Mayor Karl Dean is coming out strongly against a proposed immigration bill that state lawmakers are discussing for the next legislation session.
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At a meeting Monday, Dean asked politicians not to pass a state immigration law similar to the one in Arizona, saying that it could hurt Nashville's economy.
"I'm asking them, as the mayor of Nashville, not to do anything that will put our city and our state at a competitive disadvantage," said Dean. "Being a diverse city, a city that is perceived as a friendly, welcoming place, is key to business recruitment."
Lawmakers plan to file a series of bills early next year dealing with illegal immigration, including a version of the controversial Arizona law that makes illegal immigration a state crime and allows police officers in the field to check a person's legal residency.
Arizona has lost more than $140 million in convention and tourism business as a result of the new law.
We need to be serious right now about jobs and prosperity and education. And we can't do that if we tie our hands by creating a global reputation as an unwelcoming and unfriendly state," said Dean.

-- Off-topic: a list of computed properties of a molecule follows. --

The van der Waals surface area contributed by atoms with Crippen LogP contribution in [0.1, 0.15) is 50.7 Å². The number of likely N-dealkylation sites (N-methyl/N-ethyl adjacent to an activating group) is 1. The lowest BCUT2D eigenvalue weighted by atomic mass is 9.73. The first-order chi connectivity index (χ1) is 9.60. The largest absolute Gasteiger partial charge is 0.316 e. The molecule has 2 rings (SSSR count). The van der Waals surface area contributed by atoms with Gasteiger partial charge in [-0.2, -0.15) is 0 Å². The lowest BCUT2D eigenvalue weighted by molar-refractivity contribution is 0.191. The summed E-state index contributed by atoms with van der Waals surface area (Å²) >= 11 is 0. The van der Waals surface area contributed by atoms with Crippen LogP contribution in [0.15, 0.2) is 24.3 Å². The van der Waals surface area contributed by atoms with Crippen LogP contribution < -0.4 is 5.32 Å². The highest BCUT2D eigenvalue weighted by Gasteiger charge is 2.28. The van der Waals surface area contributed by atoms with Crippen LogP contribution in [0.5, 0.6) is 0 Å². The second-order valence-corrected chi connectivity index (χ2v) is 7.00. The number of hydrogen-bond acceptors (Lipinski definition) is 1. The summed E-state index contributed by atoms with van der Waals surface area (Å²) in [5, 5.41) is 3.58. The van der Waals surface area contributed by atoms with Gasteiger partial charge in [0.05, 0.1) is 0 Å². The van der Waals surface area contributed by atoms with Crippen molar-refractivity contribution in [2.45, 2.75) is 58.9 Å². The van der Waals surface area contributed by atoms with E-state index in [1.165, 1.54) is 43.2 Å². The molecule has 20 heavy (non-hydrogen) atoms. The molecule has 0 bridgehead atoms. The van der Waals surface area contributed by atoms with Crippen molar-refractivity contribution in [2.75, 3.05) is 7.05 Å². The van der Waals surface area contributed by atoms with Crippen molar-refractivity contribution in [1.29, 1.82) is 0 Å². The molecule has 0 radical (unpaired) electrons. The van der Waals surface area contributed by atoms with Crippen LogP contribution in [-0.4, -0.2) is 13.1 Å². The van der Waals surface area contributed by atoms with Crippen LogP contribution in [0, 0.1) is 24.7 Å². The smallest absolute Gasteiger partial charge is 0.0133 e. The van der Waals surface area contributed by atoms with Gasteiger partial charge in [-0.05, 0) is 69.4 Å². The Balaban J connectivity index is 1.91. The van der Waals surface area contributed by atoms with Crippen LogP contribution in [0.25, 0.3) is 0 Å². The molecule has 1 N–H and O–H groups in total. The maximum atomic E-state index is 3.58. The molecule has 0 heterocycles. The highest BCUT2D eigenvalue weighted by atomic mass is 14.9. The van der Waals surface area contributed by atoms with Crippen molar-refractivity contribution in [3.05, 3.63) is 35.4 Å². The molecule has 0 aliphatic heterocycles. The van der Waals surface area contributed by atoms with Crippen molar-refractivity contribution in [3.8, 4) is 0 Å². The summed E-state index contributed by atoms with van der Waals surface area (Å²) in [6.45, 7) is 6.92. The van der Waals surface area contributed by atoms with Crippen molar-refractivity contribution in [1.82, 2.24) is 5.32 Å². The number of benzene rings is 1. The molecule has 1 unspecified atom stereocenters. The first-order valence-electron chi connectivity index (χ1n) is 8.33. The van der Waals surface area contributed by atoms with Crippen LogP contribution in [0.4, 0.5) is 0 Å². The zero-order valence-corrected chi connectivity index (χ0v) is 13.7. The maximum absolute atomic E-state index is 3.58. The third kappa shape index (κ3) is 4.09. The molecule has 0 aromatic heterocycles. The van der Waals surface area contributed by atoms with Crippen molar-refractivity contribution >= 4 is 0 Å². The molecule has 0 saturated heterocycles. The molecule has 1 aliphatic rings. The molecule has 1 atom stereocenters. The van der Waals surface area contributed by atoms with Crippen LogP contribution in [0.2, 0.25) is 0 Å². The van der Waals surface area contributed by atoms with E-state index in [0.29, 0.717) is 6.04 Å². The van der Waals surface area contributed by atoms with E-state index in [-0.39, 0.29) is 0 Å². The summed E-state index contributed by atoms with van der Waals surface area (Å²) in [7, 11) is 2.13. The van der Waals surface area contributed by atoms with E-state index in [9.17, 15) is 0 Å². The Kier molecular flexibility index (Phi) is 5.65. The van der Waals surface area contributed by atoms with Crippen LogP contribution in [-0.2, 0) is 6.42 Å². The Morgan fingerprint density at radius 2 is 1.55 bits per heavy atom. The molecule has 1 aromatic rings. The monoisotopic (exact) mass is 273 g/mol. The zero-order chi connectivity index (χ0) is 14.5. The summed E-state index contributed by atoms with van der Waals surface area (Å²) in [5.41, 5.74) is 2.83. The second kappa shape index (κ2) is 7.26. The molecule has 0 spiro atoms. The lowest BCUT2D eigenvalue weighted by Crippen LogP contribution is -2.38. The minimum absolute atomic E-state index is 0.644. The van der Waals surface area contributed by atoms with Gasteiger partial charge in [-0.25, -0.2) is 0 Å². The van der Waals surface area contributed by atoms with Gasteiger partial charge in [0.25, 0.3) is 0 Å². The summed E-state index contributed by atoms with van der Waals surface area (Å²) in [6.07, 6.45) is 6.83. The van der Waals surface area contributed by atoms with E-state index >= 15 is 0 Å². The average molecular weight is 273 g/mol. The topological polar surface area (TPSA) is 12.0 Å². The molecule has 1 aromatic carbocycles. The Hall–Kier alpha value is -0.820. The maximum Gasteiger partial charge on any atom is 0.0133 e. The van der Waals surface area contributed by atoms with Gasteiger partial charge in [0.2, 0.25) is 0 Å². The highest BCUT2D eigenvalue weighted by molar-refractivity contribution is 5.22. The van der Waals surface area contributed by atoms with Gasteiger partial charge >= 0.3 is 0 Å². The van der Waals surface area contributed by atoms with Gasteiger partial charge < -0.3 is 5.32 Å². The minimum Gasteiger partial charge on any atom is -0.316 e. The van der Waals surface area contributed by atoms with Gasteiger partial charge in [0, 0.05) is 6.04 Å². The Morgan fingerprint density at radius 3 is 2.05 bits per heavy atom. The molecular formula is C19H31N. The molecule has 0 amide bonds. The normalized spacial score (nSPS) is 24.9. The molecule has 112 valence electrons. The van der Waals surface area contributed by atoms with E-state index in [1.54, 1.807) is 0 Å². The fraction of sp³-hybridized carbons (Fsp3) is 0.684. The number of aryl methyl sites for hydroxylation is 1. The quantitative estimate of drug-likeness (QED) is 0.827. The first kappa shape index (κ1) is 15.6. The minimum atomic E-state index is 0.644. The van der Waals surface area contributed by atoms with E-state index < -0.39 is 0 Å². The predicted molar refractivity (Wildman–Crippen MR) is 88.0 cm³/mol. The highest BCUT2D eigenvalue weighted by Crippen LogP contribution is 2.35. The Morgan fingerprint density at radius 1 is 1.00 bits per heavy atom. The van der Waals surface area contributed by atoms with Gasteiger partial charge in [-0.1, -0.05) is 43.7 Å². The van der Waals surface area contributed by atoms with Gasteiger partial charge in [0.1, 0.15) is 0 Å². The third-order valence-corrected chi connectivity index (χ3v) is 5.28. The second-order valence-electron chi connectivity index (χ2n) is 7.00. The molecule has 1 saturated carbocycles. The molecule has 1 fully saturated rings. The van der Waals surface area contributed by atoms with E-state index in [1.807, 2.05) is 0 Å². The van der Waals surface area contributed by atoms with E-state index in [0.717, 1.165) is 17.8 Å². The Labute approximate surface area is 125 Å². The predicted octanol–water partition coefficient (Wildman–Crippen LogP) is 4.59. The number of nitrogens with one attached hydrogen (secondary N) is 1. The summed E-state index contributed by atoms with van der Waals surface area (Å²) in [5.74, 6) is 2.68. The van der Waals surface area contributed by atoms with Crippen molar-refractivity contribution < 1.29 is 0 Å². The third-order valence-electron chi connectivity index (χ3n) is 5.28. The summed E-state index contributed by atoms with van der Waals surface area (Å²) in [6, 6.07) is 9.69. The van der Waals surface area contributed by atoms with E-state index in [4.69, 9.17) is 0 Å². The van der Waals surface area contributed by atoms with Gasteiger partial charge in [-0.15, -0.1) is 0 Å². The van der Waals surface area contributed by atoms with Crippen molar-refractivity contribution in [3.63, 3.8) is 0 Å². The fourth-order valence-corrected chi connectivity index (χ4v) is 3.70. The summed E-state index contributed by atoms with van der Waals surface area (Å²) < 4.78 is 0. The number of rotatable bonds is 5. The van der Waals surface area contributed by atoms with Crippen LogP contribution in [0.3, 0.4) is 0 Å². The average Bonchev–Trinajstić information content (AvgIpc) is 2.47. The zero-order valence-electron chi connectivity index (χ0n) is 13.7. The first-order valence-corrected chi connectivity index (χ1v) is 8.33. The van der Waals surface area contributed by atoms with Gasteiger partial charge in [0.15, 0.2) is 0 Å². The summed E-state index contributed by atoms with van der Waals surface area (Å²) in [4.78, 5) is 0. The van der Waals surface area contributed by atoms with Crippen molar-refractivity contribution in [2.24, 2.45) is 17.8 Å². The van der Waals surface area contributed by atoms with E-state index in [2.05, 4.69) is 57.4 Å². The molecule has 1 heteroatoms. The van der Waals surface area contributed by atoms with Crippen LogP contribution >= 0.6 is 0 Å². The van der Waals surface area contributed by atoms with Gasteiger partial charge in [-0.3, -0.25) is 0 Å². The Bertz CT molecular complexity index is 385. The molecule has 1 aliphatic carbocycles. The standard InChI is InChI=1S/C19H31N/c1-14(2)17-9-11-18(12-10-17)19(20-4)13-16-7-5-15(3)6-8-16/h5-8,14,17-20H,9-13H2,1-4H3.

The governor shares similar concerns.
"I'm concerned in regard to tourism and the general perception of the business climate here," said Gov. Phil Bredesen.
Both immigration and tourism groups have expressed extreme concern with the proposal. But final decision will be made by the people in this building and Republican state senator Bill Ketron thinks he has the votes in both chambers.
"I respect Mayor Dean and his feelings about that, but I think this is what the people of Tennessee want," said Ketron.
Ketron said Dean should be concerned with the amount of taxpayer dollars spent and lost because of illegal immigration. Ketron feels the majority of Tennesseans want this to become law.
"If people think we're unfriendly then. I think people will move here because we are doing the right things," said Ketron.
Ketron said the bill is in the drafting stage and has to go through legal review to make sure it adheres to the Tennessee Constitution. He hopes to have it ready in the next week or so.